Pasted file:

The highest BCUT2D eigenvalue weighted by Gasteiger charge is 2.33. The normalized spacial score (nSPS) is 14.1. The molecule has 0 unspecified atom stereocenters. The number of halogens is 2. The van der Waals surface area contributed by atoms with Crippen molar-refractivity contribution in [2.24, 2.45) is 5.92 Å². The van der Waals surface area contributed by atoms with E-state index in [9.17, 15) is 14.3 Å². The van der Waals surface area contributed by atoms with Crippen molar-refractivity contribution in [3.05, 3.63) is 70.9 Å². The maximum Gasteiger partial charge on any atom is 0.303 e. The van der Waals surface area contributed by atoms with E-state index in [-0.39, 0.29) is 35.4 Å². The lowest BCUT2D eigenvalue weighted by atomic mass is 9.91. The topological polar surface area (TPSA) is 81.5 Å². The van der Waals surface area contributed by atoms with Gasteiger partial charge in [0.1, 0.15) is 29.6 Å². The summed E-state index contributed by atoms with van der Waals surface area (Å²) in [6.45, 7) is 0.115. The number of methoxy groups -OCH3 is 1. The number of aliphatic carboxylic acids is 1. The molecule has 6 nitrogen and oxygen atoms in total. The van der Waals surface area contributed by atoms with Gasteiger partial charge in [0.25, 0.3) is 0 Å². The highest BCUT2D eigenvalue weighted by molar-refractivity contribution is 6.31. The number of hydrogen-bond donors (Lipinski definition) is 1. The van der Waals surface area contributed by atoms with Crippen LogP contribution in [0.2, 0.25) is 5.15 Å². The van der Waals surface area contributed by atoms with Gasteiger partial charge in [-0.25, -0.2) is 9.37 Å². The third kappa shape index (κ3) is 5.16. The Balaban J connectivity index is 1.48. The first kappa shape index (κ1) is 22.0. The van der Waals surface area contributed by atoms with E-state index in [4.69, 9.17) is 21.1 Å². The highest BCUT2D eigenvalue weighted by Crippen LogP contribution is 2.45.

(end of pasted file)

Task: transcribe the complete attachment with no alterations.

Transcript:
The highest BCUT2D eigenvalue weighted by Gasteiger charge is 2.33. The normalized spacial score (nSPS) is 14.1. The molecule has 0 unspecified atom stereocenters. The number of halogens is 2. The van der Waals surface area contributed by atoms with Crippen molar-refractivity contribution in [2.24, 2.45) is 5.92 Å². The van der Waals surface area contributed by atoms with E-state index in [9.17, 15) is 14.3 Å². The van der Waals surface area contributed by atoms with Crippen molar-refractivity contribution in [3.05, 3.63) is 70.9 Å². The maximum Gasteiger partial charge on any atom is 0.303 e. The van der Waals surface area contributed by atoms with E-state index in [-0.39, 0.29) is 35.4 Å². The lowest BCUT2D eigenvalue weighted by atomic mass is 9.91. The topological polar surface area (TPSA) is 81.5 Å². The van der Waals surface area contributed by atoms with Gasteiger partial charge in [0.1, 0.15) is 29.6 Å². The summed E-state index contributed by atoms with van der Waals surface area (Å²) in [6.45, 7) is 0.115. The number of methoxy groups -OCH3 is 1. The number of aliphatic carboxylic acids is 1. The molecule has 6 nitrogen and oxygen atoms in total. The van der Waals surface area contributed by atoms with Gasteiger partial charge in [0.25, 0.3) is 0 Å². The highest BCUT2D eigenvalue weighted by molar-refractivity contribution is 6.31. The number of hydrogen-bond donors (Lipinski definition) is 1. The van der Waals surface area contributed by atoms with Crippen LogP contribution in [0.2, 0.25) is 5.15 Å². The van der Waals surface area contributed by atoms with Gasteiger partial charge in [-0.25, -0.2) is 9.37 Å². The third kappa shape index (κ3) is 5.16. The Balaban J connectivity index is 1.48. The first kappa shape index (κ1) is 22.0. The van der Waals surface area contributed by atoms with E-state index in [4.69, 9.17) is 21.1 Å². The highest BCUT2D eigenvalue weighted by Crippen LogP contribution is 2.45.